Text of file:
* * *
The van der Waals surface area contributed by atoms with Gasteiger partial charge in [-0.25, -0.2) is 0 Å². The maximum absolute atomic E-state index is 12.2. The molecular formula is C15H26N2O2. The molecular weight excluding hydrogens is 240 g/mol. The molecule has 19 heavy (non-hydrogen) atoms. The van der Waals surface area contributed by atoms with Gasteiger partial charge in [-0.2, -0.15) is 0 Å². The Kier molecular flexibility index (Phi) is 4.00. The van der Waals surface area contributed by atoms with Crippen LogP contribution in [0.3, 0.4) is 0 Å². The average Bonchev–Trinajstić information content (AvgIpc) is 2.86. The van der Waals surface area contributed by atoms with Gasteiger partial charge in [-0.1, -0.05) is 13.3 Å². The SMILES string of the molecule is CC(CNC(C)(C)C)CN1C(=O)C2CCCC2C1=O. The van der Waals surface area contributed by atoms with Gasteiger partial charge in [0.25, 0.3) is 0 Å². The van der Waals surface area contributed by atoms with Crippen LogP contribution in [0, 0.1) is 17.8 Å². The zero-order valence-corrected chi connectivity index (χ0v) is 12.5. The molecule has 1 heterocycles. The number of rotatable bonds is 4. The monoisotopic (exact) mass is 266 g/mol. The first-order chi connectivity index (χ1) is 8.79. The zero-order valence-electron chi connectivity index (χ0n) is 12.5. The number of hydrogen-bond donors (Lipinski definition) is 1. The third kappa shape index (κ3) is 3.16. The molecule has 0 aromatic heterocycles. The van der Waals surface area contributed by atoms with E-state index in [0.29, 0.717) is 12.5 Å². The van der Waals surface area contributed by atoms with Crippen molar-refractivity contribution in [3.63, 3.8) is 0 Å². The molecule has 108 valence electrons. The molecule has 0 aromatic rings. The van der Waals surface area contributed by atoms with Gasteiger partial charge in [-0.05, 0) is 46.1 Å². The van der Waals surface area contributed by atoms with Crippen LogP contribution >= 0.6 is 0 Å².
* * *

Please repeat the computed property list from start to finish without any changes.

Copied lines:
The van der Waals surface area contributed by atoms with Gasteiger partial charge in [-0.25, -0.2) is 0 Å². The maximum absolute atomic E-state index is 12.2. The molecular formula is C15H26N2O2. The molecular weight excluding hydrogens is 240 g/mol. The molecule has 19 heavy (non-hydrogen) atoms. The van der Waals surface area contributed by atoms with Gasteiger partial charge in [-0.2, -0.15) is 0 Å². The Kier molecular flexibility index (Phi) is 4.00. The van der Waals surface area contributed by atoms with Crippen LogP contribution in [0.3, 0.4) is 0 Å². The average Bonchev–Trinajstić information content (AvgIpc) is 2.86. The van der Waals surface area contributed by atoms with Gasteiger partial charge in [-0.1, -0.05) is 13.3 Å². The SMILES string of the molecule is CC(CNC(C)(C)C)CN1C(=O)C2CCCC2C1=O. The van der Waals surface area contributed by atoms with Gasteiger partial charge in [0.25, 0.3) is 0 Å². The van der Waals surface area contributed by atoms with Crippen LogP contribution in [0, 0.1) is 17.8 Å². The zero-order valence-corrected chi connectivity index (χ0v) is 12.5. The molecule has 1 heterocycles. The number of rotatable bonds is 4. The monoisotopic (exact) mass is 266 g/mol. The first-order chi connectivity index (χ1) is 8.79. The zero-order valence-electron chi connectivity index (χ0n) is 12.5. The number of hydrogen-bond donors (Lipinski definition) is 1. The third kappa shape index (κ3) is 3.16. The molecule has 0 aromatic heterocycles. The van der Waals surface area contributed by atoms with E-state index in [0.29, 0.717) is 12.5 Å². The van der Waals surface area contributed by atoms with Crippen molar-refractivity contribution in [3.63, 3.8) is 0 Å². The molecule has 108 valence electrons. The molecule has 0 aromatic rings. The van der Waals surface area contributed by atoms with Gasteiger partial charge in [-0.05, 0) is 46.1 Å². The van der Waals surface area contributed by atoms with Crippen LogP contribution >= 0.6 is 0 Å².